• translate arguments into symbolic form, and their determine validity by using truth tables.
  • use indirect truth tables to determine the validity of arguments.

Instructor(s) : D. Macomber

 Required Course Textbook/Materials:

  • A Concise Introduction to Logic, Patrick Hurley (Mason, OH: Cengage Publishing, 2015).

Prerequisite(s): MATH 012, MATH 015, or passing score in computation on Basic Skills Test.

Introduction to Ethics – PHIL 227

Students will become familiar with many approaches to deciding what is ethically ‘right’ and ‘wrong’ in human action/behavior. The course begins with a look at several ethical theories, each intended to provide a framework for moral decision-making. The second part of the course involves discussion of many controversial ethical issues, including: abortion, euthanasia, genetic engineering, sexual behavior & pornography, business & the marketplace, violence, punishment & the death penalty, democracy & citizenship, animal rights, famine relief, social & economic equality, environmental sustainability.

How should people live? How should they act? How should one treat his/her fellow member of the moral community? This is what an ethics course is all about. These are broad questions, and not every aspect of them can be studied by moral philosophers/ethicists. What they are chiefly concerned with is the ways in which people make decisions, why they act as they do, and what norms or guidelines ought to influence their choices. The study of ethics deals with human decision-making. To do this effectively, we cannot work in a vacuum. So we must first become aware of a variety of personal and social problems which call for reasoned and critically sound human lines of thought and decisions. Only in this context can we suggest what choices ought, or ought not, to be made.

During our term we will look at a number of personal and social issues and see the controversies that surround them, including What is right or wrong? What is good or evil? What is acceptable or unacceptable behavior? In some cases, we may each reach seemingly satisfying answers, and in many other cases, we will simply learn to evaluate the reasons on both sides of the inquiry. However, in the end, we will, in all cases, make every effort to clarify our moral consciousness and make up our own minds by employing nuanced and critically sound reasoning. In short, we are striving to become moral philosophers/ethicists. All of us have made moral choices in the past, and to that extent we have already been ethicists, so to speak. However, in this course we are challenging ourselves to learn to make those decisions in a more logically consistent and analytically rigorous manner.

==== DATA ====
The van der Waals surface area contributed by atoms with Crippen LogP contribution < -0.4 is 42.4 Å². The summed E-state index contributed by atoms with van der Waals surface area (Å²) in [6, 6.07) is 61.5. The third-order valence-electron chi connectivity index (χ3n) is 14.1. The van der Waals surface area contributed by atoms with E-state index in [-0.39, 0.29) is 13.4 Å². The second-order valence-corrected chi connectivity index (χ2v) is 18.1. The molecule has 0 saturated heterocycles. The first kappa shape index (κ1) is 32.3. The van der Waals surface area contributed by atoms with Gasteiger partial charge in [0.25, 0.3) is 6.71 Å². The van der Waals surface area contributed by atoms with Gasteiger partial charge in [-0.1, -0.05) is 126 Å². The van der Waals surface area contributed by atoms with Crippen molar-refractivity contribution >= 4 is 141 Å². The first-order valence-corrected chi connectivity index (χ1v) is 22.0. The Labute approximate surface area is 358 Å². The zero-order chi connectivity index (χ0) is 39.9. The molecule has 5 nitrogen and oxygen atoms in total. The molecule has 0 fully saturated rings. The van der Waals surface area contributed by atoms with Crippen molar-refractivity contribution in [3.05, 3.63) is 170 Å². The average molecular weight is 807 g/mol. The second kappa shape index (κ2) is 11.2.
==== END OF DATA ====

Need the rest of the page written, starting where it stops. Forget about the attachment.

Instructor(s): D. Macomber, R. Thomas, K. Sieben, B. Cocchiara

                Required Course Textbook/Materials:

  • Ethics: Theory and Contemporary Issues, Barbara MacKinnon & Andrew Fiala (Belmont, CA: Cengage/Wadsworth Publishing Company, 2001), 9th ed.

Prerequisite(s): READ 092, READ 095, or satisfactory completion of the College’s basic skills requirement in reading.

Social & Political Philosophy – PHIL 228

This course aims to offer students a broad survey of the central questions, issues, and problems explored in social and political philosophy. This course will introduce students to the philosophical foundations of liberty, justice, law, and democracy. Students will be challenged to examine a variety of historically important ideas and theories concerning the nature and significance of the individual, the community, the state, liberty, rights, equality, and social & economic justice.

The goal of this course is to invite students to critically explore a range of historically significant political and social philosophical questions, including: What is liberty? What are rights? What is justice? What is law? Are there limits to the sovereignty of the state over the liberty of the individual? What is the relation between the individual and the community? Is there a connection morality, law, and democracy? Fundamentally, this course strives to challenge students to think critically about a variety of ethical, social, and political theoretical concepts and ideas that underpin the Western democratic tradition.

By developing an in-depth understanding of social and political theory, students will foster a clearer and more nuanced understanding and appreciation of various contemporary questions, issues, and problems that concern the foundational ethical question asked by social and political philosophers: How should human persons live with one another?

Students will be invited to critically explore the above questions, issues, and problems by examining the social and political thought of a wide range of classic and contemporary thinkers, including Plato, Aristotle, Aquinas, Hobbes, Locke, Kant, Mill, Hegel, Marx, King, Berlin, Rawls, Nozick, and Taylor.

Given the interdisciplinary nature of social and political philosophy, this course will prove to be of intellectual and academic interest to a variety of students across campus. What is more, this course will provide an essential scholarly foundation for students studying Sociology, Political Science, Economics/Business, Criminal Justice, Legal Studies, History, Women’s & Gender Studies, Social/Human Services, and Philosophy.

                Instructor(s): R. Thomas

Required Course Textbook/Materials*:

  • An Introduction to Political Philosophy, Jonathan Wolff (New York: Oxford University Press, 2016), 3rd edition.
  • Political Thought, Michael Rosen & Jonathan Wolff, ed. (Oxford: Oxford University Press, 2012).

*NOTE: Both textbooks are mandatory.

 Prerequisite(s): READ 092, READ 095, or satisfactory completion of the College’s basic skills requirement in reading.